It feels like such a long time ago since I typed those words, it’s honestly making me feel elated and despondent all at the same time. Well, I’m officially back from my hitouts and hope to stay back, so thank you for being patient with me!
Some highlights (?) since I was gone:
- I did not win NaNoWriMo…I wrote a grand totalé of 8,848 words. Some of them were hand-written, some of them were typed.
- I’m almost done with the first term of uni! I have a final exam coming up, except it’s quite sacrilegiously on a Sunday morning. *insert mega-gasp*
- I turned twenty! I’m legally an adult now in Japan and in Canada. (I finally get to say, “I’d like to stay and taste my first champagne”!)
All in all, life has felt like it was being conducted in cut-time with one stroke, and it has made me realise the importance of taking things one at a time. I’ve been slipping back into my toxic, workaholic self the past few months, thinking, “I need to balance school and life. I need to hand in A+ papers, ace midterms, write every day, join student council, and, and…”
Obviously, I had to stop myself. (Although I did join a student council.) Sometimes, we’re tempted to do everything, when, in reality, we’re really doing nothing that matters.
And so, I wanted to share a book that I recently picked up at the library. I haven’t finished reading it yet, so I feel weird about recommending a book I haven’t “read”, but I’m trusting my gut instinct that this book will be so much of a comfort to you.
Without further ado, let me present to you, Author Health–The Art of Slow Writing!
The Art of Slow Writing: Reflections on Time, Craft, and Creativity
In a series of conversational observations and meditations on the writing process, The Art of Slow Writing examines the benefits of writing slowly. DeSalvo advises her readers to explore their creative process on deeper levels by getting to know themselves and their stories more fully over a longer period of time. She writes in the same supportive manner that encourages her students, using the slow writing process to help them explore the complexities of craft. The Art of Slow Writing is the antidote to self-help books that preach the idea of fast-writing, finishing a novel a year, and quick revisions. DeSalvo makes a case that more mature writing often develops over a longer period of time and offers tips and techniques to train the creative process in this new experience.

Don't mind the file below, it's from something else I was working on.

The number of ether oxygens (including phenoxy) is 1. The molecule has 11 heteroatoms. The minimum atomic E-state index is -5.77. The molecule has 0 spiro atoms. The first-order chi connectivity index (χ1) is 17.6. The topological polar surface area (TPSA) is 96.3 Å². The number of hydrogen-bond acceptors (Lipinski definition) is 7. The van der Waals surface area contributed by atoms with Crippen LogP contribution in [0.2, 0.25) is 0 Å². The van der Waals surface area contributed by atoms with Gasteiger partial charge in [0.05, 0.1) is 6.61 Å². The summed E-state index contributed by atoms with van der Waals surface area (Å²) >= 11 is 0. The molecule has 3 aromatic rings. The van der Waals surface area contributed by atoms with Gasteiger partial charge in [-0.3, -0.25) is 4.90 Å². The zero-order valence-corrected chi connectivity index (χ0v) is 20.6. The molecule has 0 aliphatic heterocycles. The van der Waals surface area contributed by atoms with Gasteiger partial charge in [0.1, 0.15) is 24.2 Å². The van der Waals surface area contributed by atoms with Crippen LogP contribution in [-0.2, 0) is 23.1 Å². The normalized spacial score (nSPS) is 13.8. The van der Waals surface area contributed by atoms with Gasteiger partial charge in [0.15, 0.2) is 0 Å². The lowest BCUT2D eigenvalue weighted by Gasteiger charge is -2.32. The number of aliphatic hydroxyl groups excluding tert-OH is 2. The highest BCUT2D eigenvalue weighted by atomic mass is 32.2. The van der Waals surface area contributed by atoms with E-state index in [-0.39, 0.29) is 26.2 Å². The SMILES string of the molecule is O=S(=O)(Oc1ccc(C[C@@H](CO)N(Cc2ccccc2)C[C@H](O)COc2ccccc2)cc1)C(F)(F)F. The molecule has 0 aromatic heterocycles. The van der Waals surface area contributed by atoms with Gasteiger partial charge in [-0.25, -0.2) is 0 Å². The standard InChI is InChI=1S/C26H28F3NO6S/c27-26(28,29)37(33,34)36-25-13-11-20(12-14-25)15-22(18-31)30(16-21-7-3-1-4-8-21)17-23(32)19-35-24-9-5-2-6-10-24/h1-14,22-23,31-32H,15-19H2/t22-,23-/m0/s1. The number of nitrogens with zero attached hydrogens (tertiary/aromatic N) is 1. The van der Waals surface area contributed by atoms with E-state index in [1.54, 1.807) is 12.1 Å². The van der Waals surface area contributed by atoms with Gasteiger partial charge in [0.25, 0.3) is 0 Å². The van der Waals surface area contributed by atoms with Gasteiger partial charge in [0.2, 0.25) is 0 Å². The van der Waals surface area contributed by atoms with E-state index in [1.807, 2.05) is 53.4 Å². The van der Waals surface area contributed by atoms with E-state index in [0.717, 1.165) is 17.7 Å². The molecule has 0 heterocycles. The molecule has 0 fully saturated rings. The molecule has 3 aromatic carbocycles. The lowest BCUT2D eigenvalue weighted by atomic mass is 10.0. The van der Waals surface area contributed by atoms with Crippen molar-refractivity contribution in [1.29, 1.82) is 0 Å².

I: “Slow writing is a meditative act: slowing down to understand our relationship to our writing, slowing down to determine our authentic subjects, slowing down to write complex works, slowing down to study our literary antecedents.”
DeSalvo first introduces this idea of “slow writing”. She highlights various authors, famous and more local, but points out the importance of not rushing. Steinbeck called writing “a delicate thing”. I’ve already talked about how one of my favourite authors, Donna Tartt and J. R. R. Tolkien, took over ten years to complete their works. Reading this book has made me realise how much I was trying to rush the process when it doesn’t work that way. Process is an ongoing thing, like taking a walk. You don’t expect to arrive at your destination five kilometres away in five minutes if you’re walking. (FYI, it takes about an hour. More, if it’s me and my siblings walking since we dawdle and take detours.)